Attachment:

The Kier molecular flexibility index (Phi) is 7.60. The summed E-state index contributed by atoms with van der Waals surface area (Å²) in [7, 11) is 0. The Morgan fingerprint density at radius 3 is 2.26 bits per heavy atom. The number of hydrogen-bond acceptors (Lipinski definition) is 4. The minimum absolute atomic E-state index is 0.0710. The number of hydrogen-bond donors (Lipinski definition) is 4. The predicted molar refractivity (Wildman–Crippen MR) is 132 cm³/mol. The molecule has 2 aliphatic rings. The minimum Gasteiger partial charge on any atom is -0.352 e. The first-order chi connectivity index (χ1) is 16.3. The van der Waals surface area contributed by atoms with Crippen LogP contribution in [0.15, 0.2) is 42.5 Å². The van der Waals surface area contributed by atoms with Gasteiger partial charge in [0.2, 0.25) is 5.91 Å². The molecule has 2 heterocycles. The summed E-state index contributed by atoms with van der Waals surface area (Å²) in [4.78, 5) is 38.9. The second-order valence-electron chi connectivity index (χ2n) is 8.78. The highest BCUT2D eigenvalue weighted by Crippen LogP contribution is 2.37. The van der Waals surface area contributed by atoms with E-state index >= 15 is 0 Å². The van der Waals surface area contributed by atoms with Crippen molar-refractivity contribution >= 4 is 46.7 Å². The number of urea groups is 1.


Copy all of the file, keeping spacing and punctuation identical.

The Kier molecular flexibility index (Phi) is 7.60. The summed E-state index contributed by atoms with van der Waals surface area (Å²) in [7, 11) is 0. The Morgan fingerprint density at radius 3 is 2.26 bits per heavy atom. The number of hydrogen-bond acceptors (Lipinski definition) is 4. The minimum absolute atomic E-state index is 0.0710. The number of hydrogen-bond donors (Lipinski definition) is 4. The predicted molar refractivity (Wildman–Crippen MR) is 132 cm³/mol. The molecule has 2 aliphatic rings. The minimum Gasteiger partial charge on any atom is -0.352 e. The first-order chi connectivity index (χ1) is 16.3. The van der Waals surface area contributed by atoms with Crippen LogP contribution in [0.15, 0.2) is 42.5 Å². The van der Waals surface area contributed by atoms with Gasteiger partial charge in [0.2, 0.25) is 5.91 Å². The molecule has 2 heterocycles. The summed E-state index contributed by atoms with van der Waals surface area (Å²) in [4.78, 5) is 38.9. The second-order valence-electron chi connectivity index (χ2n) is 8.78. The highest BCUT2D eigenvalue weighted by Crippen LogP contribution is 2.37. The van der Waals surface area contributed by atoms with E-state index >= 15 is 0 Å². The van der Waals surface area contributed by atoms with Crippen molar-refractivity contribution >= 4 is 46.7 Å². The number of urea groups is 1.